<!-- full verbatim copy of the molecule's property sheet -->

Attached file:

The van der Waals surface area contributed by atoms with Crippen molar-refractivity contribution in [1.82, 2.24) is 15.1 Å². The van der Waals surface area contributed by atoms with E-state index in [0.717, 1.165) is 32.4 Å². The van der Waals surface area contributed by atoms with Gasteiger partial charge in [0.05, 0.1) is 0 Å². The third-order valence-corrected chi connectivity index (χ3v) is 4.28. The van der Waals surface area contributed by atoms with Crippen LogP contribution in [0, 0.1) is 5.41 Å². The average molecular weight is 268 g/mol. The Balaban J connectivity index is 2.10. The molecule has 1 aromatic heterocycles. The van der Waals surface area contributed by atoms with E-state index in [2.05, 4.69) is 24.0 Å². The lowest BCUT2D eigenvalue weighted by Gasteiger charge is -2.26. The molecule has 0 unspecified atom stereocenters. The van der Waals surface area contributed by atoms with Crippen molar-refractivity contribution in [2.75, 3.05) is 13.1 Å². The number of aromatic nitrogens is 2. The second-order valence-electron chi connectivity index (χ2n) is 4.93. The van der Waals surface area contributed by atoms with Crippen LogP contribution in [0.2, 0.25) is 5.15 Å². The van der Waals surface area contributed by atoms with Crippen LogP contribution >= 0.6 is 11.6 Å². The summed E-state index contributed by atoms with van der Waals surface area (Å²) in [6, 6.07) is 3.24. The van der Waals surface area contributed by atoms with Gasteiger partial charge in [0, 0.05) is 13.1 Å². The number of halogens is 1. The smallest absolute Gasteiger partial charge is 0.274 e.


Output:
The van der Waals surface area contributed by atoms with Crippen molar-refractivity contribution in [1.82, 2.24) is 15.1 Å². The van der Waals surface area contributed by atoms with E-state index in [0.717, 1.165) is 32.4 Å². The van der Waals surface area contributed by atoms with Gasteiger partial charge in [0.05, 0.1) is 0 Å². The third-order valence-corrected chi connectivity index (χ3v) is 4.28. The van der Waals surface area contributed by atoms with Crippen LogP contribution in [0, 0.1) is 5.41 Å². The average molecular weight is 268 g/mol. The Balaban J connectivity index is 2.10. The molecule has 1 aromatic heterocycles. The van der Waals surface area contributed by atoms with E-state index in [2.05, 4.69) is 24.0 Å². The lowest BCUT2D eigenvalue weighted by Gasteiger charge is -2.26. The molecule has 0 unspecified atom stereocenters. The van der Waals surface area contributed by atoms with Crippen molar-refractivity contribution in [2.75, 3.05) is 13.1 Å². The number of aromatic nitrogens is 2. The second-order valence-electron chi connectivity index (χ2n) is 4.93. The van der Waals surface area contributed by atoms with Crippen LogP contribution in [0.2, 0.25) is 5.15 Å². The van der Waals surface area contributed by atoms with Crippen LogP contribution >= 0.6 is 11.6 Å². The summed E-state index contributed by atoms with van der Waals surface area (Å²) in [6, 6.07) is 3.24. The van der Waals surface area contributed by atoms with Gasteiger partial charge in [0, 0.05) is 13.1 Å². The number of halogens is 1. The smallest absolute Gasteiger partial charge is 0.274 e.